Automation cannot replace forwarder specialization

Brandon Fried is the executive director of the U.S. Airforwarders Association

The forwarding industry is experiencing a significant amount of criticism these days for its apparent failure to jump on the digital transformation bandwagon. As the online ordering craze gives rise to global e-commerce, small- and large-volume shippers wonder if their forwarders can meet the challenges of shipping across borders, making rapid quotes, responding immediately, and enhancing value to help them respond to their increasing customer demand. The definitive answer at this point is that we just don’t know, but given our history, we may be in for real change.

Forwarders come in many different shapes and sizes, with varying levels of expertise and service capabilities. While some offer a generalized service approach, many prefer a more focused tactic, serving a niche addressing the logistical challenges of an industry. For example, some are experts in shipping works of art, others in perishable foods, expensive electronics or armaments, just to name a few. Becoming an expert in one area helps forwarders differentiate themselves in a brutally competitive business, where they become partners to their customers.

This specific industry approach to service has seen success in many other businesses outside of freight forwarding. Take law and accounting as examples. Attorneys usually graduate with law degrees, able to handle most facets of clients’ legal issues, yet they often find success by focusing and becoming experts in fields such as corporate, securities or family law, and then become known as a resource qualified to handle matters unique to that area.

As with forwarders, lawyers and accountants have seen technology disrupt their industries. Many online products are offering do-it-yourself legal document preparation for wills, leases and various boilerplate agreements without the need for help from a lawyer. As April 15 nears, many of us will automate the tax process by preparing our returns online using popular tax preparation software without the help of an accountant.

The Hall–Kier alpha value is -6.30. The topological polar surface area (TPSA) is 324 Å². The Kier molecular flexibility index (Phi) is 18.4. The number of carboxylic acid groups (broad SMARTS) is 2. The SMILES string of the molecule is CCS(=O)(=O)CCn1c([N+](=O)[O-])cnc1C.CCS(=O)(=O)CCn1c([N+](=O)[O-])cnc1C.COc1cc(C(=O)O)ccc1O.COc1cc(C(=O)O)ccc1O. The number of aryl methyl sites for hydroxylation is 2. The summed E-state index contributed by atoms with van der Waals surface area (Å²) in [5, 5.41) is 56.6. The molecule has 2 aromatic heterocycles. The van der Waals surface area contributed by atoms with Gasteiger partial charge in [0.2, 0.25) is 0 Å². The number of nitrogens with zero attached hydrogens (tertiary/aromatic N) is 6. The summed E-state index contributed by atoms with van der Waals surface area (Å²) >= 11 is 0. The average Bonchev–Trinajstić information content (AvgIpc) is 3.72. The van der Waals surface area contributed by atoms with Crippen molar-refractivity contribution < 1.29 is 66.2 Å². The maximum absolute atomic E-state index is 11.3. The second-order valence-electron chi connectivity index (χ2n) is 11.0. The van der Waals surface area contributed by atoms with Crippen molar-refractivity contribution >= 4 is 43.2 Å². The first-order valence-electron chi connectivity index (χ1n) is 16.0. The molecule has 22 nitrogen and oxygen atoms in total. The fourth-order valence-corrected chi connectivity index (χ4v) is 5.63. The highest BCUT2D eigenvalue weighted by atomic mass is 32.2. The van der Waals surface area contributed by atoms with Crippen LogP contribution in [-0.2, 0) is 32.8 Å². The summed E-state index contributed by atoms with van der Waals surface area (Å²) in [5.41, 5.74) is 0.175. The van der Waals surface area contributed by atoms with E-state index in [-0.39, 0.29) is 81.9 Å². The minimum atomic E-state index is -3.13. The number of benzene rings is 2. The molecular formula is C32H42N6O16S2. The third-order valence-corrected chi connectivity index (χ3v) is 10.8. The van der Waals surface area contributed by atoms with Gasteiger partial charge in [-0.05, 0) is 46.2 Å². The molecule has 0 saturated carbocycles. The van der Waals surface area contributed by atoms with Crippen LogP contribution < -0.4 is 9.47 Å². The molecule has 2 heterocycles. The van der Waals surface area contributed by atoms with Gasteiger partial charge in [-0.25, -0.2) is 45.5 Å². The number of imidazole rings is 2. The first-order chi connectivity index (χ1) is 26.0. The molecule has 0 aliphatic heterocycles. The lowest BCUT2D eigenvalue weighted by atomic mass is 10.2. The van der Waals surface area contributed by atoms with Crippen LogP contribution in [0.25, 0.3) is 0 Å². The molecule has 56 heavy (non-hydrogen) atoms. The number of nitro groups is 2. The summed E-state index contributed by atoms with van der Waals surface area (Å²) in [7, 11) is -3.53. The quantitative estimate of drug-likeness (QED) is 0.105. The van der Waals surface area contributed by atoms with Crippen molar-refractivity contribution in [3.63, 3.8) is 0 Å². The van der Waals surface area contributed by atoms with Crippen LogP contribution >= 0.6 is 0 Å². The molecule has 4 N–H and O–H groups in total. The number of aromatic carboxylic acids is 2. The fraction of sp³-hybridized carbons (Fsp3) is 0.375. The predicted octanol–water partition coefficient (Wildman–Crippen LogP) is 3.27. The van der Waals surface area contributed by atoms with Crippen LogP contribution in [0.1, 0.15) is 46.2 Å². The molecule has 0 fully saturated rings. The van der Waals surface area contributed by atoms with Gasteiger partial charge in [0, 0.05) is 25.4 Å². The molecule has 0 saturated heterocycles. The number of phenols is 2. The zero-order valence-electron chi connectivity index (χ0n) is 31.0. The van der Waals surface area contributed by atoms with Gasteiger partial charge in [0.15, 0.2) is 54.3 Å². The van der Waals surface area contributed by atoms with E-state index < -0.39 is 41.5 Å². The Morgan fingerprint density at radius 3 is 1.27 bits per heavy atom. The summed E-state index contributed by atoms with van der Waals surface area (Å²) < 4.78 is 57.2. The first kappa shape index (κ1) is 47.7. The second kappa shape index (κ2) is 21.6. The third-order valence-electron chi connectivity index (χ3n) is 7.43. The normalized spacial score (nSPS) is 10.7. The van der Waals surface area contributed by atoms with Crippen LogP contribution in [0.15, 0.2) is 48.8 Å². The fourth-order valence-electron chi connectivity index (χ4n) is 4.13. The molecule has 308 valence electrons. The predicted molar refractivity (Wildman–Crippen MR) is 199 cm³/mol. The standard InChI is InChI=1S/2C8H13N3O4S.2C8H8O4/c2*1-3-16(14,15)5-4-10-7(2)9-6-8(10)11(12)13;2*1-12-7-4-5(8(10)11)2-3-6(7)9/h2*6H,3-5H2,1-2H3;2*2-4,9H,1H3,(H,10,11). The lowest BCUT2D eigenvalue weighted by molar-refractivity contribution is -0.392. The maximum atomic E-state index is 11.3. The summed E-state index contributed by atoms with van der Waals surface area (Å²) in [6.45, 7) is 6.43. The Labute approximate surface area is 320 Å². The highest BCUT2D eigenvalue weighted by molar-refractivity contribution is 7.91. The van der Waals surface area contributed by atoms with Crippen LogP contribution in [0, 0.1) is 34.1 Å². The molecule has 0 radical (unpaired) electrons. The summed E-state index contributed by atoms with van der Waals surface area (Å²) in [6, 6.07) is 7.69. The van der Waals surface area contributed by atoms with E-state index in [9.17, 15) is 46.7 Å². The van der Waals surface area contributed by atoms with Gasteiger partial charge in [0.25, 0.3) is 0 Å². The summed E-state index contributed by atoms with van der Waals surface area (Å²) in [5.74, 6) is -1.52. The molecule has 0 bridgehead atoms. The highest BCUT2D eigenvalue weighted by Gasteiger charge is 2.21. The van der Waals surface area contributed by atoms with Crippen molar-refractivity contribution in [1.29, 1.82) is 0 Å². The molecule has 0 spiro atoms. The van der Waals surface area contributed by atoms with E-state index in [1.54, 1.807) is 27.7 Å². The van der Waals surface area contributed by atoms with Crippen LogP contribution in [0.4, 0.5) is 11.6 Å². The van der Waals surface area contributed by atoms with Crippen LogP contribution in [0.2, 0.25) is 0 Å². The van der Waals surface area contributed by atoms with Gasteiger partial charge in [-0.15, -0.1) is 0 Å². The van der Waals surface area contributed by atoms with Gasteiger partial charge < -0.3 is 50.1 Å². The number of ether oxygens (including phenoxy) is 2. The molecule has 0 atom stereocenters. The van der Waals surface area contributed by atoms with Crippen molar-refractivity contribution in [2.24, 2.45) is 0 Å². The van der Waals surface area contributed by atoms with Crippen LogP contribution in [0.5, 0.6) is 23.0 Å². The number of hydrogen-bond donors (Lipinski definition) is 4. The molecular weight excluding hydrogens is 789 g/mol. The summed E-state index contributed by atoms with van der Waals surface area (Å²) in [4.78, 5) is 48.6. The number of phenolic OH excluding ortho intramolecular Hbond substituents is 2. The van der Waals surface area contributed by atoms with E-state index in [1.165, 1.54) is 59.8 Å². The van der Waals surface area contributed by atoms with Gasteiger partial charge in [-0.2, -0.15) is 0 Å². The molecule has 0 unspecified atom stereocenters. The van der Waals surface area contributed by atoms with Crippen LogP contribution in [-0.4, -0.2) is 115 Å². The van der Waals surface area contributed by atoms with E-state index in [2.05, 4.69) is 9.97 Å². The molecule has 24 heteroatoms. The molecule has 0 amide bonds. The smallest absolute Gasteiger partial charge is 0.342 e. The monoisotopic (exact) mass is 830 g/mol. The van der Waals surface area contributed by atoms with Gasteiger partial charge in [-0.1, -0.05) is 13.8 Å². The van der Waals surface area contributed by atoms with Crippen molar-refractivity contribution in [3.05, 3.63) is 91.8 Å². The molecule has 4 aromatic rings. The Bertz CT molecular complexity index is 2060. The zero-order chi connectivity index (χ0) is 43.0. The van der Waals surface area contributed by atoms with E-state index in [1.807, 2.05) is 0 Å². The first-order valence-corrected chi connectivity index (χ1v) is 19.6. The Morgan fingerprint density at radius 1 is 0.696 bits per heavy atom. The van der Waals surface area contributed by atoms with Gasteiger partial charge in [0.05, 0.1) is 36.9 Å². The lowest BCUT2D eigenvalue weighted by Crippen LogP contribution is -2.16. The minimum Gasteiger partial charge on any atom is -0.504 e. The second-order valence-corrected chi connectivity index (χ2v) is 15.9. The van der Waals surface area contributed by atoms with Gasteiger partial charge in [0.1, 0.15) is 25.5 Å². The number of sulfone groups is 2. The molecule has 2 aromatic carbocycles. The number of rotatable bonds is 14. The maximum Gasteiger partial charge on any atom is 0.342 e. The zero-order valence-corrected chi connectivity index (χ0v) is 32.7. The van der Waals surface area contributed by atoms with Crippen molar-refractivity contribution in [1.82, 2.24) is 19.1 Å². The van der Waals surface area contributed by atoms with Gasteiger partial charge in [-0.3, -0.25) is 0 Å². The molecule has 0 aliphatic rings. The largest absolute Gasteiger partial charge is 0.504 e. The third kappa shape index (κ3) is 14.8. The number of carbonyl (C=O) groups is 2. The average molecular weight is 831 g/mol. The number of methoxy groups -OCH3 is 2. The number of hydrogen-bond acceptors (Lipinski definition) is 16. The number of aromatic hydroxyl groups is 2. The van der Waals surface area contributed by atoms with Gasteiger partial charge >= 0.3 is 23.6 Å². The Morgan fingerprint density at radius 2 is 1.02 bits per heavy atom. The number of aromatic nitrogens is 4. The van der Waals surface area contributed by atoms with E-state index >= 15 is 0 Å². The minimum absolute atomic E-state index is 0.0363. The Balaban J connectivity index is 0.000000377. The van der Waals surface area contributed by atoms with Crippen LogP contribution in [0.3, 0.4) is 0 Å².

Despite the automation of the legal and accounting professionals, lawyers and accountants have not become obsolete, and they now use that same technology to complete costly routine tasks and devote more time to sharing expertise and information with clients. Freight forwarders should do the same, investing in the automation of tracking and shipment status updates with shippers while receiving information from carriers, agents and brokers. The forwarder would spend less time handling data and more time sharing expertise and networking to make the customers’ businesses more successful.

The good news for forwarders is the cost of automation is decreasing, making it much less expensive than it was a few years ago. Now, even the smallest service provider with a few employees can quickly get started and begin offering robust, feature-rich software to customers. The enhanced capability will make clients happy and change the nature of the relationship from transaction-based to a genuine partnership that generates loyalty based on expertise instead of cheap pricing.

Technology providers need to realize that forwarders are not only being pressed for costs but for shipment visibility as well. The mission is no longer about getting a box from point A to B but seeing how that freight delivery affects the whole supply chain simultaneously. Automation systems must be able to communicate with one another now through a common messaging standard that promotes such activity. Legacy information systems can no longer be designed to operate within just one company but must connect across many different firms. The information must be easily retrievable, simple to understand and made readily available to all elements of the shipper’s supply chain partners. Often, their very survival depends on this informational flow.

A recent report indicates that only 10 percent of 350 major retailers are making money at e-commerce fulfillment. So, before jumping on the bandwagon, forwarders need to understand their role in this phenomenon better. Many companies using the internet to sell their products know little about the logistics and regulations involved. A prime example is the number of recent fines levied by the FAA against one major retailer for hazardous material violations incurred when transporting goods by air. The forwarder’s role may involve not only tailoring creative service solutions to meet individual customer shipping needs, but also providing the necessary knowledge and skill to help customers avoid such pitfalls.

The online world brings an exciting opportunity to forwarders willing to navigate its uncertainty and invest in technology to automate processes. Nevertheless, even the most advanced shipper knows that people will always bring value through experience, skill and expertise to the most complex logistical challenge. While we cannot accurately forecast the future, expecting forwarders to invest and rise to meet the challenge is a safe bet.

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